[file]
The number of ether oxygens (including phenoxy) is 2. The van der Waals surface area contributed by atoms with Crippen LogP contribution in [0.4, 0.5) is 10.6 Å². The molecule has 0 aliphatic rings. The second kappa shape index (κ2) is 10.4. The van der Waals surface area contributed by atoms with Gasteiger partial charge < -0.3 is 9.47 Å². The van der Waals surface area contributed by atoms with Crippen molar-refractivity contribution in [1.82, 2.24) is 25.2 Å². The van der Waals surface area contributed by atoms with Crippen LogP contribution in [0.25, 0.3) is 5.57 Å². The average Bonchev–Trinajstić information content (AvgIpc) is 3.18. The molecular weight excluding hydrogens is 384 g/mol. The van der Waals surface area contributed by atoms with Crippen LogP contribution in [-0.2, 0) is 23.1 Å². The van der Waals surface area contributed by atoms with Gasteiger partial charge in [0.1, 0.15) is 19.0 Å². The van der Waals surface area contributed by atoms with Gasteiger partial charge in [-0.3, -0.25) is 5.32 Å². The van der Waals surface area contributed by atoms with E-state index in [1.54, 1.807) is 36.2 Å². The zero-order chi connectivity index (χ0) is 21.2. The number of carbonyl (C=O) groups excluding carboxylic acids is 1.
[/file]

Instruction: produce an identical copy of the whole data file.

The number of ether oxygens (including phenoxy) is 2. The van der Waals surface area contributed by atoms with Crippen LogP contribution in [0.4, 0.5) is 10.6 Å². The molecule has 0 aliphatic rings. The second kappa shape index (κ2) is 10.4. The van der Waals surface area contributed by atoms with Gasteiger partial charge < -0.3 is 9.47 Å². The van der Waals surface area contributed by atoms with Crippen molar-refractivity contribution in [1.82, 2.24) is 25.2 Å². The van der Waals surface area contributed by atoms with Crippen LogP contribution in [0.25, 0.3) is 5.57 Å². The average Bonchev–Trinajstić information content (AvgIpc) is 3.18. The molecular weight excluding hydrogens is 384 g/mol. The van der Waals surface area contributed by atoms with Crippen LogP contribution in [-0.2, 0) is 23.1 Å². The van der Waals surface area contributed by atoms with Gasteiger partial charge in [0.1, 0.15) is 19.0 Å². The van der Waals surface area contributed by atoms with Gasteiger partial charge in [-0.3, -0.25) is 5.32 Å². The van der Waals surface area contributed by atoms with E-state index in [1.54, 1.807) is 36.2 Å². The zero-order chi connectivity index (χ0) is 21.2. The number of carbonyl (C=O) groups excluding carboxylic acids is 1.